3. From the destination SVM, mount the volumes which contain the Kubernetes etcd data files and certificates at the appropriate location on to the host which has been set up as a master node.
  4. Use the kubectl get crd command to verify if all the Trident custom resources have come up and retrieve Trident objects to make sure that all the data is available.
  5. Clean up the previous backends and create new backends on Trident using the new Management and Data LIF, new SVM name and password of the destination SVM.
  6. Clean up the deployments, PVCs and PV, from the Kubernetes cluster.
  7. Now import the required volumes as a PV bound to a new PVC using the Trident import feature.
  8. Re-deploy the application deployments with the newly created PVCs.

If the disaster recovery operation should involve setting up a new Kubernetes cluster on the destination side, then the recovery steps should be as follows.

  1. Make sure that the Kubernetes objects are backed up using a backup utility tool.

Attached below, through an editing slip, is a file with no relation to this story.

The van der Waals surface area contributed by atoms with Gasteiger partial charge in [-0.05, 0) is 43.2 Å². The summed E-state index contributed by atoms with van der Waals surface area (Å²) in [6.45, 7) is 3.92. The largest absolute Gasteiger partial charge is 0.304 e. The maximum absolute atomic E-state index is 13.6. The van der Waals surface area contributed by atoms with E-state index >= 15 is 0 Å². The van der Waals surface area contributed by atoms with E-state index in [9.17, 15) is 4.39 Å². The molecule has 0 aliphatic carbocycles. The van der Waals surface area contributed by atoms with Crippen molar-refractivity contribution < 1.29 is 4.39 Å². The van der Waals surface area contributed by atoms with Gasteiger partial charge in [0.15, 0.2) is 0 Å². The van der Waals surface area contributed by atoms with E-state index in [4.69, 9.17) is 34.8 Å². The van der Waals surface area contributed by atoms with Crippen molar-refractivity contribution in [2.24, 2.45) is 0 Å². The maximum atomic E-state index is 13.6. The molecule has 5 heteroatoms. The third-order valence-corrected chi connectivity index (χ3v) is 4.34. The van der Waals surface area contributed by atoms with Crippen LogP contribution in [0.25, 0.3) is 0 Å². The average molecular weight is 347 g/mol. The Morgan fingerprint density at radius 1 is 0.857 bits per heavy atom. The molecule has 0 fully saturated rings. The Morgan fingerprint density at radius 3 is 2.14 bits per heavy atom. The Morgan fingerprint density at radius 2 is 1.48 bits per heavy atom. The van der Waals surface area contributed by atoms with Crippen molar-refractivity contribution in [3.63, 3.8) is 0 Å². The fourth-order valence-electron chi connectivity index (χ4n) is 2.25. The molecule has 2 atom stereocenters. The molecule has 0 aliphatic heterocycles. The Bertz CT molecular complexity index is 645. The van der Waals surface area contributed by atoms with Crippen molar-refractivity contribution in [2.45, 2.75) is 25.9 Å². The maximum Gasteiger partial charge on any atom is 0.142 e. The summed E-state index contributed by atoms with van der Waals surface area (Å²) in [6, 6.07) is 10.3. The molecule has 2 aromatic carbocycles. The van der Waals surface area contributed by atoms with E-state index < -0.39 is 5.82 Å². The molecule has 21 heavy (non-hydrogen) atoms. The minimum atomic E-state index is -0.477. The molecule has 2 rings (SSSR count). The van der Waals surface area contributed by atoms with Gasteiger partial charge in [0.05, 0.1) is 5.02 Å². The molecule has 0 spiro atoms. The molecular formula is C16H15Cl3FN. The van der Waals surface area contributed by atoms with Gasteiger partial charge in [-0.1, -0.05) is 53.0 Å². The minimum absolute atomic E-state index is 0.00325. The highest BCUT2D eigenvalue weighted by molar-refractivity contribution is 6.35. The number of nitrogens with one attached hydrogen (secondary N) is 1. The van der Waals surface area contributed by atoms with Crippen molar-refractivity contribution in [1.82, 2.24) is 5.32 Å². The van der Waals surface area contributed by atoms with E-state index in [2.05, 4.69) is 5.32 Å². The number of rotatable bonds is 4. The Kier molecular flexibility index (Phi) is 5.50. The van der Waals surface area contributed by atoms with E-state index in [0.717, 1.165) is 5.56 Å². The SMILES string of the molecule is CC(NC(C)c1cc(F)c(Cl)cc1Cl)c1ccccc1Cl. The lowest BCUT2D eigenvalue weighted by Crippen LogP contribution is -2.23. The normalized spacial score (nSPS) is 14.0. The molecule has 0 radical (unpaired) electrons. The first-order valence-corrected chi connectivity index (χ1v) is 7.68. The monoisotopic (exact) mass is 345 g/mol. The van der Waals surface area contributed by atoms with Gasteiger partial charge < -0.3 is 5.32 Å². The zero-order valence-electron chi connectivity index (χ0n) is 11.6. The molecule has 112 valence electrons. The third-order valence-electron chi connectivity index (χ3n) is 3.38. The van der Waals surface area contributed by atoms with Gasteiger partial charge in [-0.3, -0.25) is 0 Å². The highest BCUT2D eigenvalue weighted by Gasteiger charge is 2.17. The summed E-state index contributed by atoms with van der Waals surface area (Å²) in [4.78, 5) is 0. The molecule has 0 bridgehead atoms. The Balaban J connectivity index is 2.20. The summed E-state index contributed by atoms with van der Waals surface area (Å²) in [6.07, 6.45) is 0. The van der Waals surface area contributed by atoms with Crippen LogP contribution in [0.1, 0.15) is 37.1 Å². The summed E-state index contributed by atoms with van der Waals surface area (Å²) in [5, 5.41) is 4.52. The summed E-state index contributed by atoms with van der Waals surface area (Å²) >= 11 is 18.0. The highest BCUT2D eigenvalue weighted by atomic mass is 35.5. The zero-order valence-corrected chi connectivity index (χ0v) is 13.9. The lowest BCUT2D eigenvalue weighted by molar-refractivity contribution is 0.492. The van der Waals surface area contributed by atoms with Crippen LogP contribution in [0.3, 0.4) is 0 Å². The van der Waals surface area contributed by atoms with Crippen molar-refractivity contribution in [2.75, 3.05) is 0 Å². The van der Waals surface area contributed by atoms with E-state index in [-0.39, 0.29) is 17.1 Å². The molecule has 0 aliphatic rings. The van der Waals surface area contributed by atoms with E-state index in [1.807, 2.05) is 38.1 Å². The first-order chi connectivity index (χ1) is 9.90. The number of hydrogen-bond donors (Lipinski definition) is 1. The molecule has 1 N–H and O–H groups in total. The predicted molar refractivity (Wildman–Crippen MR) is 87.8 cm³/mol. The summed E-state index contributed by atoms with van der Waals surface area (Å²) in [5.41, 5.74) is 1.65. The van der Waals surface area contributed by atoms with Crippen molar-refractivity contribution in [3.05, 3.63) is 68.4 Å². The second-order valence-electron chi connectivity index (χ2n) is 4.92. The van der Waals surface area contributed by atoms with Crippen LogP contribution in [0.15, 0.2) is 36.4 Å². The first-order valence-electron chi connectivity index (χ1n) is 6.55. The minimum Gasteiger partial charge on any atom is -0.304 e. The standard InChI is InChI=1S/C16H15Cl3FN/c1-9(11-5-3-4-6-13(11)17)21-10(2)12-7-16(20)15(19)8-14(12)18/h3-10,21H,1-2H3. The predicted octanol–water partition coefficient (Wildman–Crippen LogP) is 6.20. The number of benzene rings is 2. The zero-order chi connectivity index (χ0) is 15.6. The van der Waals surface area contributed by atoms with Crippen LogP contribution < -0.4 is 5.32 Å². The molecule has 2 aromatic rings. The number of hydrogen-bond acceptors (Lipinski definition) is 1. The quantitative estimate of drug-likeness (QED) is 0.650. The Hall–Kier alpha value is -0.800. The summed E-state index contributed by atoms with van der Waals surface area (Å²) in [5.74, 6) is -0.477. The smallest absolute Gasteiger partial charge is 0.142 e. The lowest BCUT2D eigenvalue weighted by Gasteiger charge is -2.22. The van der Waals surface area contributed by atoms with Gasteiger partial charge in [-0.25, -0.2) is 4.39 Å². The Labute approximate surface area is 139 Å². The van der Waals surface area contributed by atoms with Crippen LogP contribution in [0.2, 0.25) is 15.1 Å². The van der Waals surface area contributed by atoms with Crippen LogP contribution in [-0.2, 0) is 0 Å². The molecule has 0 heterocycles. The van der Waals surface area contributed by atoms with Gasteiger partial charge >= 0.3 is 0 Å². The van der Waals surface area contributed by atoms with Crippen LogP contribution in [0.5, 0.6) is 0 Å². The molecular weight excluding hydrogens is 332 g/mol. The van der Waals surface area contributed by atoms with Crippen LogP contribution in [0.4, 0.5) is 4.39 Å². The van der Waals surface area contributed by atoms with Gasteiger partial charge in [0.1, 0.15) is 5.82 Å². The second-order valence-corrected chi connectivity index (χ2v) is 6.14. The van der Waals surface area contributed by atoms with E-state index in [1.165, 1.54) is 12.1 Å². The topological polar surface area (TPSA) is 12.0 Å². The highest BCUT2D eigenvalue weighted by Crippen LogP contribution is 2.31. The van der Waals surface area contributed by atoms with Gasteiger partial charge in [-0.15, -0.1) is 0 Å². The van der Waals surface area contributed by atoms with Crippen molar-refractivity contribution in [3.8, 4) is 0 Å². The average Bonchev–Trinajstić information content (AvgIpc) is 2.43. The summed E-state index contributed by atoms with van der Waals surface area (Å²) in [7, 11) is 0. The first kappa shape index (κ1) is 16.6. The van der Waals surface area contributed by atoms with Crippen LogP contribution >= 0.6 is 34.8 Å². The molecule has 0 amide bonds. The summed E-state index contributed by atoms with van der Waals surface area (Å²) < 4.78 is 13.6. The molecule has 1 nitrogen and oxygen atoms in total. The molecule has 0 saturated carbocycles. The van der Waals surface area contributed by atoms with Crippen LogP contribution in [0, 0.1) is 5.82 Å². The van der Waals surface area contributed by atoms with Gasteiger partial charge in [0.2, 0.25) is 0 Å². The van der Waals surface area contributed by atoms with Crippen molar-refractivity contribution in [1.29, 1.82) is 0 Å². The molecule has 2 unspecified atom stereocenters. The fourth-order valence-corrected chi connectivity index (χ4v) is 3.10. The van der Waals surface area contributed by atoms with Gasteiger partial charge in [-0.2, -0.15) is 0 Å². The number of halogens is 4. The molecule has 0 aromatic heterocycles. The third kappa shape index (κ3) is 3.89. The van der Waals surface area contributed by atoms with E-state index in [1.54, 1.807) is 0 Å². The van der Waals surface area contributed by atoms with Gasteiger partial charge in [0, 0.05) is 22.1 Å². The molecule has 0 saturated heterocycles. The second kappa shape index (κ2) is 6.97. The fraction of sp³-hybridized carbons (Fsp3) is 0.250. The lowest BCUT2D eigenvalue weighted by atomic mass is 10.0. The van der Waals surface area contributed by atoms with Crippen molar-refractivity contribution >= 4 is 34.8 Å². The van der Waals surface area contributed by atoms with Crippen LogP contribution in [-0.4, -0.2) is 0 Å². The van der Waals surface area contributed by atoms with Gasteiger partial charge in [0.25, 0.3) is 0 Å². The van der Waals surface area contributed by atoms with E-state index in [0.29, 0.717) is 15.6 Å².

2. Mount the volumes from the secondary site which contains the Kubernetes etcd data files and certificates at the appropriate location on the host which will be set up as a master node.
  3. Now create a Kubernetes cluster with the kubeadm init command along with the –ignore-preflight-errors=DirAvailable–var-lib-etcd flag. Please note that the hostnames used for the Kubernetes nodes must the same as the source Kubernetes cluster.
  4. Create new backends on Trident by using the new Management and Data LIF, new SVM name and password of the destination SVM.
  5. Create new Storage Classes to point to the newly created backends.
  6. Import all the other application volumes at the secondary site into the Kubernetes cluster as PV bound to a PVC using the “tridentctl import volume“ command.
  7. After all the PVs are imported, redeploy the application deployment with the imported PVs to restart the containerized applications on the clusters.

 

Summing Up

In this blog series, we have looked into the different replication technologies offered by NetApp for Disaster Recovery operation which include MetroCluster,SnapMirror SVM  and SnapMirror Volumes and also have discussed in detail how to do Trident disaster recovery workflows for these different replication technologies.

We know you will have more questions about things which concern you, so please reach out to us on our Slack team, GitHub issues. We’re happy to help!

Part 1 > Part 2 > Part 3 > Part 4

Jacob Andathethu on EmailJacob Andathethu on Linkedin
Jacob Andathethu
Technical Marketing Engineer at NetApp
A dynamic professional with over 13 years of experience working in Data Storage Industry [NetApp and Dell-EMC]
Currently working as a Technical Marketing Engineer for Open Ecosystem Products in NetApp (Docker,Docker Swarm,Kubernetes, OpenShift).